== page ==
Blockchain technology is used to create, update and maintain a decentralised, trusted ledger of transactions which occur within a network. We can use this notion to define blockchain technology as a new answer to the question “how can I trust this data?”. Let’s use that idea as a starting point to understand the concept of what is blockchain technology. It is immutable, secure, and fully transparent.
What is blockchain technology?
The information kept on a blockchain is shared and maintained in a shared database. Think of it as a spreadsheet replicated across thousands of different computers, fully accessible to anyone, and without relying on a central server that can be hacked.
If you take a moment to think about how our economy is overwhelmingly dependent on the accurate storage and accessibility of information, you begin to understand the impact this technology can have on our world.
To find potential beneficiaries of this new system, look no further than established centuries-old industries such as banking, insurance, healthcare and the legal system, among many others.
Network of nodes
When you hear the term “network of nodes”, just replace nodes with computers. This network is made up of independently owned nodes that use a cryptographic protocol to validate the transactions taking place. The protocol rewards accuracy in a way that ensures the data entered into the ledger cannot be wrong or subject to changes.
A blockchain is a database that exists in multiple computers which are part of the overall network charged with maintaining the accuracy of the data inputs. That’s another way of saying that these nodes are rewarded when they validate transactions that the rest of the network recognises as accurate.
Once validated, these blocks of information become part of the blockchain.
Transparent and immutable
When the network validates a block of transactions, that block is permanently added to the blockchain, which as you recall is distributed across thousands of machines.
Once added, these records cannot be altered. As they are public and easily accessible, their immutability is a guarantor of trust in the whole network.
Users know the data can be trusted because it arises from a shared consensus, made possible by the decentralisation that ensures no single computer can override the rest of the network.
Why does it matter?
Blockchain technology makes it possible to trust the information kept on that database without relying on a central institution. Many industries are keeping an eye on the role of blockchain technology because our entire economy does, in fact, rely on centralised institutions which guarantee trust in the whole system. Blockchain effectively renders them redundant. It also forms the basis of a completely different type of economy and industry known as cryptocurrency.
What is the history of Blockchain and Bitcoin?
Bitcoin’s whitepaper emerged in January 2009, the product of Satoshi Nakamoto’s mind. While his or her identity remains a mystery, the paper outlined a “purely peer-to-peer version of electronic cash (allowing) online payments to be sent directly from one party to another without going through a financial institution”.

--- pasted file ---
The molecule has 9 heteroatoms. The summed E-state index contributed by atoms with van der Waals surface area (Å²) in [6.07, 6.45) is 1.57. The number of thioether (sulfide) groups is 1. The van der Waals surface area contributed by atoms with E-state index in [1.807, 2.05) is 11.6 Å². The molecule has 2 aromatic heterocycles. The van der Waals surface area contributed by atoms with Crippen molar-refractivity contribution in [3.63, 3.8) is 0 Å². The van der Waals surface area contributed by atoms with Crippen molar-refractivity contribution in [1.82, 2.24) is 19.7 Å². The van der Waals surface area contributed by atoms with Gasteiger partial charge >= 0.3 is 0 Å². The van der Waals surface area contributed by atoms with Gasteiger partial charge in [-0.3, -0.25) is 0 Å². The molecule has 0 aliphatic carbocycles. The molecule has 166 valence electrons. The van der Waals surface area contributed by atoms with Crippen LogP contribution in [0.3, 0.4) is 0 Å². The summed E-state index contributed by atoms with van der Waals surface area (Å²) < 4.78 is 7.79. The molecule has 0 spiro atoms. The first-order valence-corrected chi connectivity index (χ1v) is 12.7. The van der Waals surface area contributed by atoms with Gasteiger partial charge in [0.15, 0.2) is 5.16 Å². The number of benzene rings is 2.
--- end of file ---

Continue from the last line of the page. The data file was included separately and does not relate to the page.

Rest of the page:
While the paper can be quite technical, its disruptive potential lies in a simple proposition: to replace trusted institutions with a trustless system. Instead of a central bank backing a currency, Satoshi proposed a decentralised system which records all transactions in that currency which can’t be altered and is validated by the nodes that run its network. Blockchain technology underlines Bitcoin.
Mining and proof of stake
Even though cryptocurrencies are digital constructs, their concepts are often expressed in gold terminology, such as mining. Mining, or proof-of-work, is the process used by computers to validate transactions in a blockchain by solving increasingly complex mathematical problems which consume a lot of resources.
This method ensures the essence of the blockchain, but it also uses up a lot of electricity and computational power, leading many companies to set up data centres exclusively dedicated to mining.
That’s why a lot of projects are currently assessing moving to the more cost-effective but still secure proof-of-stake system. With this new method, an algorithm determines the creator of a new block of transactions by its stake (measured in wealth or number of tokens from that network), doing away with unnecessary energy and power consumption without sacrificing the integrity of the system.
If proof-of-stake proves successful then the inefficiencies of proof-of-work disappear and blockchain technology will be set for mass adoption.
Truly disruptive technology is never a finished product. Like other exciting areas of human progress such as the internet, Artificial Intelligence or Internet of Things, blockchain has problems that need to be worked out.
These problems are of a technical nature and, once surpassed, will ensure blockchain can deliver the efficiencies that so many, from established companies to respected experts, recognise in its potential.
The blockchain revolution has been in the making for a decade. In the first ten years, it managed to generate a $420 billion market. What will it have achieved by 2028?
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Disclaimer: The views and opinions expressed by the author should not be considered as financial advice. We do not give advice on financial products.